How the media covers dissent

Now, the media’s justification for this is that a few scuffles, some (minor) property damage and a short-lived group-trespass are somehow more worthy of airtime than the main protest. But that’s nonsense of the highest order. Palpable nonsense.

Visit the centre of any city or large town on these islands at pub-kicking-out time on a Saturday night and I guarantee you’ll be in with a decent chance of finding more scuffles and property damage than occurred at both student protests combined. And it’s not national news. A few bruises, one broken nose and a handful of smashed windows is not important in the sense that 50,000 people taking to the streets to condemn the actions of their own government is important. To suggest otherwise is, as I say, a lie.

The truth is, it’s just easier to make the confrontation the main story. The photographs or film footage is more dramatic, and the journalists get to use action verbs like “smashed” and “charged”. It takes a reporter with genuine talent to turn a peaceful mass-opposition to government policy into a good story. They need to do far more research and to genuinely understand the issues involved. Plus they need to be good enough writers to hold a reader’s attention without the use of action verbs and dramatic photographs.

If the media actually covered the protest in terms of what was important about it, rather than in terms of what was easiest; it would be a full page article about government plans to shred the principle of universal access to education. It would cover issues like the subordination of the education system to the profit-motive… like the gutting of the arts and humanities, not because they aren’t important, but because the free-market places less financial value upon them… like the social engineering programme being implemented by capitalist governments to exclude whole classes of people from higher education on the grounds that their parents aren’t wealthy enough.

In that full page article there would be a couple of lines about how roughly one tenth of one per cent of those who demonstrated ended up smashing a few windows.

And what’s worst of all, damn near every person on those marches is smart enough and educated enough to realise that without that one tenth of one per cent, the entire mass demonstration will hardly get mentioned at all. In the eyes of the media, it will be considered largely unimportant. So, Caught-22 as they are, it is almost inevitable that demonstrations now include a confrontational element. The media demand it.

2 comments  |  Posted in: Opinion

Nov 2010

A physicist, an engineer and an economist

I read this in the Irish Times today…

Three castaways on a desert island find a crate of canned food. The first, a theoretical physicist, comes up with a model of a machine that can open cans with astonishing efficiency, then realises there is no material to build the machine. The second, an engineer, tries to open the cans with everything available – stone, stick, coconut – but all in vain. The last one, an economist, steps in and starts: “Let’s assume that we have a can opener…”

Ha Joon — author of: 23 Things They Don’t Tell You About Capitalism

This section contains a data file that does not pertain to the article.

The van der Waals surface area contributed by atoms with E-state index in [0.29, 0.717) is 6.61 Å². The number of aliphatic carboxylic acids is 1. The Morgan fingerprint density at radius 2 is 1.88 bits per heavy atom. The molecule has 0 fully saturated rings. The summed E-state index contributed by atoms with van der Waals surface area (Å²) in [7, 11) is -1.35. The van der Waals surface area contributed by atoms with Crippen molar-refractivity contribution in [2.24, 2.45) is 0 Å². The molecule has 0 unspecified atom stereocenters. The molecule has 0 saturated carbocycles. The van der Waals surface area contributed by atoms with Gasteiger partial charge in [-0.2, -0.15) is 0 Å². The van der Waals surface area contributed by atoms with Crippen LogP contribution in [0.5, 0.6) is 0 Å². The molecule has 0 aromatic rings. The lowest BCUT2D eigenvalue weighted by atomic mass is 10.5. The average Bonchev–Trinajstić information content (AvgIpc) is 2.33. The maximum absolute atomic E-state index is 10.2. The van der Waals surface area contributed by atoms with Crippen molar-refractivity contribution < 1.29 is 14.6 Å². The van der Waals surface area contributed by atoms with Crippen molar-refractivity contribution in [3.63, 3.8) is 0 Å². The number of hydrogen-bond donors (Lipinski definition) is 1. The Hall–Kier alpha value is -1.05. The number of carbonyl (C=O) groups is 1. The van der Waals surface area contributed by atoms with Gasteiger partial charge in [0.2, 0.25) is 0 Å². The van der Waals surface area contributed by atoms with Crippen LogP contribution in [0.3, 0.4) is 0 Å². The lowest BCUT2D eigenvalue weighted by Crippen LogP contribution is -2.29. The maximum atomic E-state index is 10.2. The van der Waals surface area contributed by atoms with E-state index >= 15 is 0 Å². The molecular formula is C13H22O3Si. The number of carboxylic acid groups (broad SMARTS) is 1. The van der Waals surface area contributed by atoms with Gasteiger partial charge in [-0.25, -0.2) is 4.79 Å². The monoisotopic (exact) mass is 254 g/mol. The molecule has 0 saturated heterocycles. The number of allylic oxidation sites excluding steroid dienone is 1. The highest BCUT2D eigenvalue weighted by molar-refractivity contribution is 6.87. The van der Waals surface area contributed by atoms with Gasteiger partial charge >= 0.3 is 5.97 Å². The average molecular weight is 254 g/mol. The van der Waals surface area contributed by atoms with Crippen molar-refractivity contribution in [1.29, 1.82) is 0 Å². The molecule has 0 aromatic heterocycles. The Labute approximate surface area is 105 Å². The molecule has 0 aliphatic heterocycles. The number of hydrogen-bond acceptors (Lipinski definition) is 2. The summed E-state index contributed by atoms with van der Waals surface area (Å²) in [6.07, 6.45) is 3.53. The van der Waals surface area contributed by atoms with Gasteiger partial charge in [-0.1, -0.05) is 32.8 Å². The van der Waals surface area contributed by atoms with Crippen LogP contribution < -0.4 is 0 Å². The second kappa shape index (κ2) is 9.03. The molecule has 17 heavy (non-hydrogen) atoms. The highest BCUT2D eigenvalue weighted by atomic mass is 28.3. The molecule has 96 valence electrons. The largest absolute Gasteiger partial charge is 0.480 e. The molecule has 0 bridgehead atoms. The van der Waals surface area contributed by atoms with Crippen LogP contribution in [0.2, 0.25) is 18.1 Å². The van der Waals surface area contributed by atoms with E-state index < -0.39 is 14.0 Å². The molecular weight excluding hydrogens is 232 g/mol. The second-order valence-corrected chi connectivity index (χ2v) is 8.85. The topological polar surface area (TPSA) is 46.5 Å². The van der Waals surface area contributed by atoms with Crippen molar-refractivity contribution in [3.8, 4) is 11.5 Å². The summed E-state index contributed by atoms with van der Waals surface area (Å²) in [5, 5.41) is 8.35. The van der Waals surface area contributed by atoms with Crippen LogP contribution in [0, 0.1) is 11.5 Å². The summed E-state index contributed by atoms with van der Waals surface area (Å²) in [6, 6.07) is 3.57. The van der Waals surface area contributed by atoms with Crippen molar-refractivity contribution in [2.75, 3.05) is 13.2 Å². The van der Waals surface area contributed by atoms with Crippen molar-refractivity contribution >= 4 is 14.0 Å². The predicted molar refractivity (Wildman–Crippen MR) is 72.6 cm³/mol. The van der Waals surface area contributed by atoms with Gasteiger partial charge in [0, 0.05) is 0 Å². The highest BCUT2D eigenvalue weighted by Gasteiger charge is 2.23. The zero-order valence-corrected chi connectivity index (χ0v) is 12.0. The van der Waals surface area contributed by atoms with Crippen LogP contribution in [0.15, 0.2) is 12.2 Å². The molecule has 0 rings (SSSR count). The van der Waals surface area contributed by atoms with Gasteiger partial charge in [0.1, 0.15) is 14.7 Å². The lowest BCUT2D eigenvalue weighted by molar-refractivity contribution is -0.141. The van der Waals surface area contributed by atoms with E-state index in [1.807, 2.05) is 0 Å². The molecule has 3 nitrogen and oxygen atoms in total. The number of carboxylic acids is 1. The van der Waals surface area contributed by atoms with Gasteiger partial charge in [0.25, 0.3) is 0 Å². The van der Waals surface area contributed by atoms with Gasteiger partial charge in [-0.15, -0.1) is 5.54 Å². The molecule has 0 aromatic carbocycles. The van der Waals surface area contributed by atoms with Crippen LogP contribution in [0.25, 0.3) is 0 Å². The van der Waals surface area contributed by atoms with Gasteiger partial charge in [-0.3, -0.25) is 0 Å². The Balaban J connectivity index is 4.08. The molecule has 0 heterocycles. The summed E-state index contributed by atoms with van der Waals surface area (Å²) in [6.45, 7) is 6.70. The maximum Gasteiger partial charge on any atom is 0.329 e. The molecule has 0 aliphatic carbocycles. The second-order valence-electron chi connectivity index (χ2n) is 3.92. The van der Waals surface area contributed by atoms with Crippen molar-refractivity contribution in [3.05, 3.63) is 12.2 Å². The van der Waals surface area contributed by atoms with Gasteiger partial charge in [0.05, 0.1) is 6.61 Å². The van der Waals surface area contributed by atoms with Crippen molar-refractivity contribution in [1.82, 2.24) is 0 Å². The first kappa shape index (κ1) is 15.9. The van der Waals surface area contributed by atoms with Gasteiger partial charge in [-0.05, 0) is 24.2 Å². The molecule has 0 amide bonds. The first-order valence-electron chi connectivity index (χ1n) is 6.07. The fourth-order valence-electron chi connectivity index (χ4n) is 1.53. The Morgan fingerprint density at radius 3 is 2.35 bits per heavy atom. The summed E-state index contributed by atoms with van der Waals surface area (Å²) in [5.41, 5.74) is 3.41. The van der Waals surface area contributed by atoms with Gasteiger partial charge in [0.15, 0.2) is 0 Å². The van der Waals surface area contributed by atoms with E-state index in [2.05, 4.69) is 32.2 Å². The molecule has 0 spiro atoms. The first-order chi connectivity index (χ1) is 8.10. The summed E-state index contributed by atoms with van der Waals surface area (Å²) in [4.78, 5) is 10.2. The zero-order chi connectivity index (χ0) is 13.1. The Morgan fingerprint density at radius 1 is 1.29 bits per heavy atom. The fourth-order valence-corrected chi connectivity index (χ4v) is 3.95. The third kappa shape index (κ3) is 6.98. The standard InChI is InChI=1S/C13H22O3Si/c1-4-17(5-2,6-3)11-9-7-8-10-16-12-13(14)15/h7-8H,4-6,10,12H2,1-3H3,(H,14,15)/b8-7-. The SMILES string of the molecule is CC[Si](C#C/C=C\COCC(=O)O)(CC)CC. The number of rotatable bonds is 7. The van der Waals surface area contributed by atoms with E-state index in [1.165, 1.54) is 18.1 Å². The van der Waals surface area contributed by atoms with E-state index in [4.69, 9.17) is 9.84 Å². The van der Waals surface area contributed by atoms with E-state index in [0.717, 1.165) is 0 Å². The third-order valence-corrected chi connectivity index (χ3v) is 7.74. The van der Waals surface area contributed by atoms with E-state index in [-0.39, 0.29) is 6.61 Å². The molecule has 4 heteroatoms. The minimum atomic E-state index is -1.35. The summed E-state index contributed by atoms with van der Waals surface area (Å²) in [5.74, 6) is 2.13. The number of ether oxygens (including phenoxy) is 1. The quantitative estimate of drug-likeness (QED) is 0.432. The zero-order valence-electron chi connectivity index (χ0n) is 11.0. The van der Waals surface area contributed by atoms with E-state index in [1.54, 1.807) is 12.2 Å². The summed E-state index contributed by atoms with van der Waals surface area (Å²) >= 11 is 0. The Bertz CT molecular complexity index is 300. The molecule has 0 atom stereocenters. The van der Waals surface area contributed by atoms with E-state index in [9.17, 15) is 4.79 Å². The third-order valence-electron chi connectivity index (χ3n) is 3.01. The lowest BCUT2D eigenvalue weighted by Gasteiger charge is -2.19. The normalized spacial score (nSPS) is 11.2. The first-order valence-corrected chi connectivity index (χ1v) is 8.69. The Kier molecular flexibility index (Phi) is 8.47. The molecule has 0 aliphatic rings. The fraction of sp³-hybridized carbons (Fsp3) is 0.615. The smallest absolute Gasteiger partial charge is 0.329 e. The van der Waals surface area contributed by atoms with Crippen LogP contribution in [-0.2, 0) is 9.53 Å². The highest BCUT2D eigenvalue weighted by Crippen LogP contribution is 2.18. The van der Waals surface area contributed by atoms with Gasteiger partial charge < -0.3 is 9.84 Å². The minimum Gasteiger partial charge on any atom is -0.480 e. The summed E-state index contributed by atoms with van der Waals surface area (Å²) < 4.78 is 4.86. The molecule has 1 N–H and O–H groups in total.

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Nov 2010

Eno interview with Dick Flash of Pork Magazine

A couple of days ago, Brian Eno released a new album, Small Craft on a Milk Sea. I’ve not actually heard it yet, but the three preview tracks available on his website are excellent and the reviews I’ve read have been very favourable indeed. I’ve got pretty much everything he’s released, including the various mail-order-only stuff, and he’s never really disappointed. So when people start talking about this being his “best album in years”, it’s obviously quite exciting.

To coincide with the album’s release, Eno agreed to an interview with Dick Flash of ‘Pork’ magazine. It’s well worth a watch…

Amazing limp…

11 comments  |  Posted in: Media » Video

Nov 2010

I’m Lovin’ it

Commercial advertising directed at children is one of the great evils of our age. Benjamin R. Barber’s excellent book, Consumed, examines the phenomenon in detail and presents sobering evidence that the aggressive marketing of consumerism is infantilising adults while simultaneously stripping our young of their childhood; ultimately commodifying even the bonds between human beings so that interpersonal relationships are becoming ever more pathological as new generations are forced to identify more with brands and media imagery than with family or friends.

Gregory Bateson’s work on what he calls deuterolearning (or “learning to learn”) suggests that serious social, cultural and psychological damage can be done when this process is perverted by those seeking to manipulate the development of the psyche for commercial or political gain.

Which is why, despite the fact that California may have let us all down with their failure to pass Proposition 19 yesterday, at least they’ve gotten one thing right this week. The city of San Francisco has passed a law ensuring that fast-food chains are now prohibited from giving away free children’s toys with unhealthy meals. This, by now ubiquitous, trend is a marketing ploy that frankly, is not a million miles away from child abuse.

McDeath logo

After all, the intention of this strategy is to link extremely unhealthy food with the receiving of fun gifts in the minds of children. It is a craven manipulation designed to generate profits at the expense of the health of children. And let’s remember, children are particularly susceptible to this form of emotional and psychological manipulation as they are still learning to learn. Indeed, all marketing aimed at children is no less than a conscious attempt to subvert the development of the young mind and train it to be a less critical consumer. When the marketing involves a product that is so unhealthy, it’s all the worse.

So well done San Francisco, and here’s hoping other places quickly follow suit.

1 comment  |  Posted in: Opinion